If you make a quick search for “Orthodox Church” or something similar, you will find hundred of thousands of website, article and books out there. This presents the reader with two problems:
- How to separate the fake (90%+) from the real thing (under 10%)?
- How to find the time and energy to plow through such a wealth of information?
The bad new is this: original Christianity, which today still exists under the general designation “traditional Orthodoxy” is a very complex religion, especially for those raised in our modern times and who have been exposed to the pseudo-Christianity which is so prevalent out there. The fact is that if you want to get a grasp of what traditional, original, Christianity was, and still is, like you need to do a lot of studying, nobody can do that for you and complex and subtle topic cannot be squeezed into a few pious slogans.
Finally, no amount of reading can replace the actual experience of participating in a church service or, even better, visiting an Orthodox monastery. But these are options which are not always accessible, especially considering the relatively small size of the true Orthodox parishes and monasteries (especially compared with the “official”, i.e. state supported) jurisdictions.
The good news: there are some very good sources easily available online.
Today all I want to do is give you a few sources you can consult to get some general information about true Orthodox Christianity. Again, they are not “perfect” and neither can they be compared with truly authoritative sources such as the Church Fathers. But as a first step into the discover of true Christianity, they can be very helpful.
First, a series of books on Orthodox ecclesiology (what/where is the Church?) which are available online:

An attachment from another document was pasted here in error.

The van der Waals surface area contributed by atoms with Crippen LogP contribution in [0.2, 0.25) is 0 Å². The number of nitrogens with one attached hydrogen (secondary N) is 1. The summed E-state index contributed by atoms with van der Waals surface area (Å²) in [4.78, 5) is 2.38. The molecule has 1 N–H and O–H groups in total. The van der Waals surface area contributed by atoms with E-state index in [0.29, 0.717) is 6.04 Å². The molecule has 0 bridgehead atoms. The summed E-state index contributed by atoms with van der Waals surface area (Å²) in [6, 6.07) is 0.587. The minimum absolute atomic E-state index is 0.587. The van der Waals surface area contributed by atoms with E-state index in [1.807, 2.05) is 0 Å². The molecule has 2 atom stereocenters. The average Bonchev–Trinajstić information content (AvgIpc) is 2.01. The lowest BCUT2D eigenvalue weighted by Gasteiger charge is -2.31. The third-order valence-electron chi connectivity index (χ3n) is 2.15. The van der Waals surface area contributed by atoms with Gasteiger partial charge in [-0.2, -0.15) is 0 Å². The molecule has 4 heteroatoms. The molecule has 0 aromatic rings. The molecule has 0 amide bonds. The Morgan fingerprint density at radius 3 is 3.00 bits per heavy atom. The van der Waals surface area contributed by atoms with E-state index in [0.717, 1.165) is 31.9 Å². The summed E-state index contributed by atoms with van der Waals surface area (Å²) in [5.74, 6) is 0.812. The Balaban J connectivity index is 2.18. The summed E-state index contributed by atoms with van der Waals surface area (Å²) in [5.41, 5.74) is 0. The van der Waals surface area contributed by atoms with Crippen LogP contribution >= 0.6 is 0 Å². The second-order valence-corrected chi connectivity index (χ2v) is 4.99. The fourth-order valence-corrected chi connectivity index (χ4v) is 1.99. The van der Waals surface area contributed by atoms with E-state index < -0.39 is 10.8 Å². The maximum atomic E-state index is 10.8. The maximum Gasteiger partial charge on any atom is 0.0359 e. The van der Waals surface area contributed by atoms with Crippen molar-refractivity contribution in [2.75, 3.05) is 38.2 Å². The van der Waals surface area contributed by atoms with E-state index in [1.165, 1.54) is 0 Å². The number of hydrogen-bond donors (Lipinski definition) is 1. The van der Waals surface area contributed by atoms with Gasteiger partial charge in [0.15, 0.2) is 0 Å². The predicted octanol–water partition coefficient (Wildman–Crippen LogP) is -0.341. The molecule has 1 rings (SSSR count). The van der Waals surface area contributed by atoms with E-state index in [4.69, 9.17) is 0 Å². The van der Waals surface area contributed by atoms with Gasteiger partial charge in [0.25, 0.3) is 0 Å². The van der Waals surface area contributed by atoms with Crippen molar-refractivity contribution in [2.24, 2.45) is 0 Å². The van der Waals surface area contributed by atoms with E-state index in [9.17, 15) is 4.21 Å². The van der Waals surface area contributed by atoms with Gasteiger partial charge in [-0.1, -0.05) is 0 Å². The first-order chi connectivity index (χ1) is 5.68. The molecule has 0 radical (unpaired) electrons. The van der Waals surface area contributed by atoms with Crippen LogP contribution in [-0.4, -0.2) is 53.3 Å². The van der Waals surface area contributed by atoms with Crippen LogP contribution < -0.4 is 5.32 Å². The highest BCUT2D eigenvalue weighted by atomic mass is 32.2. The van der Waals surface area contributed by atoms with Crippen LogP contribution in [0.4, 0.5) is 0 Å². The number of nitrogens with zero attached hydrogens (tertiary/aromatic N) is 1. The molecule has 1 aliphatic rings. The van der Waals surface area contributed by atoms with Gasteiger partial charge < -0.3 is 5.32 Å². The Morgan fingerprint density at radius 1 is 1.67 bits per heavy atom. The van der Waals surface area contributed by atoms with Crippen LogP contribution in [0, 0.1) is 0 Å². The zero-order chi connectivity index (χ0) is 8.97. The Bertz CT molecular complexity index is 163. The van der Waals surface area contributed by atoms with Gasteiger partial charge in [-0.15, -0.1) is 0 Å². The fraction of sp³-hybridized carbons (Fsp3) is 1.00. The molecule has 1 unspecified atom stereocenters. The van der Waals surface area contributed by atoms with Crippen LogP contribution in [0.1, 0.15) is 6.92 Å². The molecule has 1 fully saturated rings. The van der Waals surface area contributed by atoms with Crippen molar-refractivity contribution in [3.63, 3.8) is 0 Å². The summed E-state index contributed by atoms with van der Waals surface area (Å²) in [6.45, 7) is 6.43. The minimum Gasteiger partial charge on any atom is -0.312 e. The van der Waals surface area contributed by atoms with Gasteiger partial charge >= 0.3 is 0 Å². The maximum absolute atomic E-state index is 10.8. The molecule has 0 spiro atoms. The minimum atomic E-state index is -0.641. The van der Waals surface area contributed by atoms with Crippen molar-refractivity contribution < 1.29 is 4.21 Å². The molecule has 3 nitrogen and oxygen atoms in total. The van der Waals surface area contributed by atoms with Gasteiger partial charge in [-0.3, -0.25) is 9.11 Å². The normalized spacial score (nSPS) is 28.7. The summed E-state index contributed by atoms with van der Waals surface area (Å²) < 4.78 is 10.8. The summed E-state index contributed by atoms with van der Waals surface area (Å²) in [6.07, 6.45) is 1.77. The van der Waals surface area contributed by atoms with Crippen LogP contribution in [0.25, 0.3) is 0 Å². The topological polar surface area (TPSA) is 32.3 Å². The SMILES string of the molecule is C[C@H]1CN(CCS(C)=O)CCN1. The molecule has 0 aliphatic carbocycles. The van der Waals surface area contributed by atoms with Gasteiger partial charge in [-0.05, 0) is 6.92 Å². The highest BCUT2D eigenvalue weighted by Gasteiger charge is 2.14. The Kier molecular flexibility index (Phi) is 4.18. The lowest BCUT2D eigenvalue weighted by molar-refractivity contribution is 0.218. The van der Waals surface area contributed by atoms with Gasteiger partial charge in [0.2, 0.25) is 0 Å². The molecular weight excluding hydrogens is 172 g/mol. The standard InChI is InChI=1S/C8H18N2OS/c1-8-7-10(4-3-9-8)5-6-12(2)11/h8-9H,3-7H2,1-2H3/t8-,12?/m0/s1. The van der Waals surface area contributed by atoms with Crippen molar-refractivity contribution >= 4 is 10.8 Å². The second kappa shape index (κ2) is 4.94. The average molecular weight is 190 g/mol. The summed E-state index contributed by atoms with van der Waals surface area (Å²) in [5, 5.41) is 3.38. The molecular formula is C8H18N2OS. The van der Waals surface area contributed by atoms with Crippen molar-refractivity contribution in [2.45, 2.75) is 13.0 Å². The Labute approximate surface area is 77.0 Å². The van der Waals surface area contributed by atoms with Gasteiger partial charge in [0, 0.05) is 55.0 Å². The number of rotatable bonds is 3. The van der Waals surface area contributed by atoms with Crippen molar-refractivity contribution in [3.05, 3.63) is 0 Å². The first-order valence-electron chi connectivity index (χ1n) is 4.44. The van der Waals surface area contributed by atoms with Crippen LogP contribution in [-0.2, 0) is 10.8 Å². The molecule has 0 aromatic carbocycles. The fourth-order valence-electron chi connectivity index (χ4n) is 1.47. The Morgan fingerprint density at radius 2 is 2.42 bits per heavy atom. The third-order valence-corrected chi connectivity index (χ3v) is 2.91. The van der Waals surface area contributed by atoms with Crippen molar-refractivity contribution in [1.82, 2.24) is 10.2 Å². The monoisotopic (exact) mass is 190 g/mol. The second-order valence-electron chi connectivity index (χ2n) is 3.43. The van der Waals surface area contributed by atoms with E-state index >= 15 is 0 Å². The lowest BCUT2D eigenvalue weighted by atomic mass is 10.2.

- Saint Cyprian of Cartage “On the Unity of the Church”
- Saint Metropolitan Philaret “Will the Heterodox Be Saved?“
- Metropolitan Cyprian of Oropos and Fili “And Who Is My Neighbor?“
- Alexei Khomiakov “The Church is One”
- Archbishop Hilarion (Troitsky) “Christianity or the Church”
- Right Reverend Photios, Bishop of Triaditza, “Orthodox Unity Today”
- Protopresbyter Michael Pomazansky “On the Church”
- St. Justin (Popovich) “The Attributes of the Church”
- Dr. Alexander Kalomiros “Orthodox Ecclesiology”
- Saint John Chrysostom “The Character and Temptations of a Bishop”
- Archpriest Georges Florovsky “The Catholicty of the Church”
- Archpriest Georges Florovsky “The Limits of the Church”
- Archpriest Georges Florovsky “On Church and Tradition”
- Hieromonk Seraphim Rose “The Royal Path: True Orthodoxy in an Age of Apostasy“
- Bishop Artemije of Raška and Prizren “Deification as the End and Fulfillment of Salvation According to St. Maximos the Confessor“
Most of the articles/books listed above discuss the question of “what is the Church” and this is an absolutely crucial topic since neither the Latins nor the Protestants have kept the original understanding of what the Church really is.
The following documents are also very helpful:
Next, I would like to point you to the many excellent articles/talks of Father Steven Allen which you can find here:
While I don’t always agree with everything Father Steven says, I am absolutely amazed at the wealth of precious information he presents and I highly recommend all his sites and lectures (and, if you can, please consider supporting his work with a donation).